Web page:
Lepidoptera The Pearl-bordered Fritillary Butterfly – Argynnis Euphrosyne
There is very little difference in the size of this and that of the last species, but Euphrosyne (Plate II, fig. 6) is generally a trifle larger. The two butterflies are also very similar in appearance; indeed, they are so much alike on the upper side that it is impossible to decide on the name of either without an examination of the under surface.
Euphrosyne has a border of seven triangular silver spots on each hind wing, exactly corresponding with those of Selene. It has also the large central spot of silver. But, beside these, there is only one other, and that is situated in the basal angle. Thus there are only nine silvery or pearly spots on each hind wing of Euphrosyne, while there are seventeen on Selene. This will form a ready means of distinguishing between the two species.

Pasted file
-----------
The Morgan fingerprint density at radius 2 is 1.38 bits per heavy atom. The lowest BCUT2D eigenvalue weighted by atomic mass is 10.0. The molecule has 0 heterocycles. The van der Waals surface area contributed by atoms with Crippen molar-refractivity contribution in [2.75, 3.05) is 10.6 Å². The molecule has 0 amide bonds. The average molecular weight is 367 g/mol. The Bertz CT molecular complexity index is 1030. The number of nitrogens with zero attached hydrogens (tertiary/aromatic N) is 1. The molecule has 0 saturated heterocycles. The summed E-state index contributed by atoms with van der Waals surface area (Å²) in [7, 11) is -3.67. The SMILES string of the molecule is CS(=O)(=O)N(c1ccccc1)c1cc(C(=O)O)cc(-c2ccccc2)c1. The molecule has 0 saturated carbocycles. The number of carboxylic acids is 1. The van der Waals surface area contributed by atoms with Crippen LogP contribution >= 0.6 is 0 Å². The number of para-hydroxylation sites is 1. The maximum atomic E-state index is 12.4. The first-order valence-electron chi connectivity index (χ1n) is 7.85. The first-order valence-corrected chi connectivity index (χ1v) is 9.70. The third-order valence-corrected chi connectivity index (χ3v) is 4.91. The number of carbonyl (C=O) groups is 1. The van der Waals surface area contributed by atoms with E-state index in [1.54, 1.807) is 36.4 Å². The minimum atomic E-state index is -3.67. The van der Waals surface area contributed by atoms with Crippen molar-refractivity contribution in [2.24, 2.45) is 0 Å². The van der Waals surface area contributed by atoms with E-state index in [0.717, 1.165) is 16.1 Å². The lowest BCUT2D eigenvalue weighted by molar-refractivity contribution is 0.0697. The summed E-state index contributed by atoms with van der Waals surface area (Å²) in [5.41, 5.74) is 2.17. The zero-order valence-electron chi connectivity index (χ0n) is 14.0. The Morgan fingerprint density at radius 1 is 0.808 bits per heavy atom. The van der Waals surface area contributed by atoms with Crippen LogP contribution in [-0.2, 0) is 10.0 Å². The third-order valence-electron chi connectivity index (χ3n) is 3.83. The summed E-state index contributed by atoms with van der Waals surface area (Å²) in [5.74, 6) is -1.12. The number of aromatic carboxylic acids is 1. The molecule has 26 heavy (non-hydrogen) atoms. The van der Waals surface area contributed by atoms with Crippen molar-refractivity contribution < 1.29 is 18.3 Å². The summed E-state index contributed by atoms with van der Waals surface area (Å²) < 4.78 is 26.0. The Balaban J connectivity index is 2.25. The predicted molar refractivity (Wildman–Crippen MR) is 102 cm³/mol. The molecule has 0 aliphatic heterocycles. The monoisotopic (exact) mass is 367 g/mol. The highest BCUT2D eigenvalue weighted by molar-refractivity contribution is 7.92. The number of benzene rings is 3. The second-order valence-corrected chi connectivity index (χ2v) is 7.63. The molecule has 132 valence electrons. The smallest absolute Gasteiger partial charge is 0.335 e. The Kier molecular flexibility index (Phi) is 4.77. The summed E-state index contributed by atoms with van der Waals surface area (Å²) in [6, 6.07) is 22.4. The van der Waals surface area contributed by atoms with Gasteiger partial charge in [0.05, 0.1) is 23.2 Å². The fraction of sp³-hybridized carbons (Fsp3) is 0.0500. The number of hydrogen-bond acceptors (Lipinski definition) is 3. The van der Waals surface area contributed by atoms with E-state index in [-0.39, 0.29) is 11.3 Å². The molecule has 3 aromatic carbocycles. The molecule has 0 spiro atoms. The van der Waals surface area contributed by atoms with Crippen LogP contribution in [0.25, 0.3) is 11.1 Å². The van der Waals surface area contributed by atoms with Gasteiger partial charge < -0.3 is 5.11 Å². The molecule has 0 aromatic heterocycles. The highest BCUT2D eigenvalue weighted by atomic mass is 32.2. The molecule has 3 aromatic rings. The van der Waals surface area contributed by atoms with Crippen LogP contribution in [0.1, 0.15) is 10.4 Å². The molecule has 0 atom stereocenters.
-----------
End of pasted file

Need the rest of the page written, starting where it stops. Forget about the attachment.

The seasons and localities of this butterfly correspond very closely with those of the last species, but it is much more common, and may be found in abundance in nearly all our southern woods during May and June.
The caterpillar, also, feeds on the same plant (dog violet) as Selene. It is black, with whitish lines along the sides; and is provided with a number of bristly spines.
The chrysalis is of a grey-brown colour, with small dots of a paler tint on the wing cases; and its body has a number of short conical projections exactly corresponding with the spines of the caterpillar.